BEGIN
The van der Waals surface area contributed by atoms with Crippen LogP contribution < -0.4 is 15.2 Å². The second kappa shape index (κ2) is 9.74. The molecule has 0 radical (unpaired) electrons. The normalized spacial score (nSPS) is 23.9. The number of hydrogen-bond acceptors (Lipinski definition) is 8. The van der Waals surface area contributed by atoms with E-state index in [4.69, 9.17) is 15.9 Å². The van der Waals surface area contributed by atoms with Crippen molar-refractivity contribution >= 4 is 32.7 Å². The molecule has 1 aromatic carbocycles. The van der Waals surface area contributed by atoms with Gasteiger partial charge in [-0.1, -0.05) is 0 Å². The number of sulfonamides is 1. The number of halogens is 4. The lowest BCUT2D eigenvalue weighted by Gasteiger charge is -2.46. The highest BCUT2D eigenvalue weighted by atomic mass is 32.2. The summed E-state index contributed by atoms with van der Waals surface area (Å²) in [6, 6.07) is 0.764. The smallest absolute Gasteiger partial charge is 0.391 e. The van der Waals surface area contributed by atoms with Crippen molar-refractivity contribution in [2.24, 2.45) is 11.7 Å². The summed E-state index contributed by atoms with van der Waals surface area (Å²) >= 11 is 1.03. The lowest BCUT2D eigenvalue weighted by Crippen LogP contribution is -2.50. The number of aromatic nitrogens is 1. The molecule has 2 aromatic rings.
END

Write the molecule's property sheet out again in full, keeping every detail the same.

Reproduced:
The van der Waals surface area contributed by atoms with Crippen LogP contribution < -0.4 is 15.2 Å². The second kappa shape index (κ2) is 9.74. The molecule has 0 radical (unpaired) electrons. The normalized spacial score (nSPS) is 23.9. The number of hydrogen-bond acceptors (Lipinski definition) is 8. The van der Waals surface area contributed by atoms with E-state index in [4.69, 9.17) is 15.9 Å². The van der Waals surface area contributed by atoms with Crippen molar-refractivity contribution >= 4 is 32.7 Å². The molecule has 1 aromatic carbocycles. The van der Waals surface area contributed by atoms with Gasteiger partial charge in [-0.1, -0.05) is 0 Å². The number of sulfonamides is 1. The number of halogens is 4. The lowest BCUT2D eigenvalue weighted by Gasteiger charge is -2.46. The highest BCUT2D eigenvalue weighted by atomic mass is 32.2. The summed E-state index contributed by atoms with van der Waals surface area (Å²) in [6, 6.07) is 0.764. The smallest absolute Gasteiger partial charge is 0.391 e. The van der Waals surface area contributed by atoms with Crippen molar-refractivity contribution in [2.24, 2.45) is 11.7 Å². The summed E-state index contributed by atoms with van der Waals surface area (Å²) >= 11 is 1.03. The lowest BCUT2D eigenvalue weighted by Crippen LogP contribution is -2.50. The number of aromatic nitrogens is 1. The molecule has 2 aromatic rings.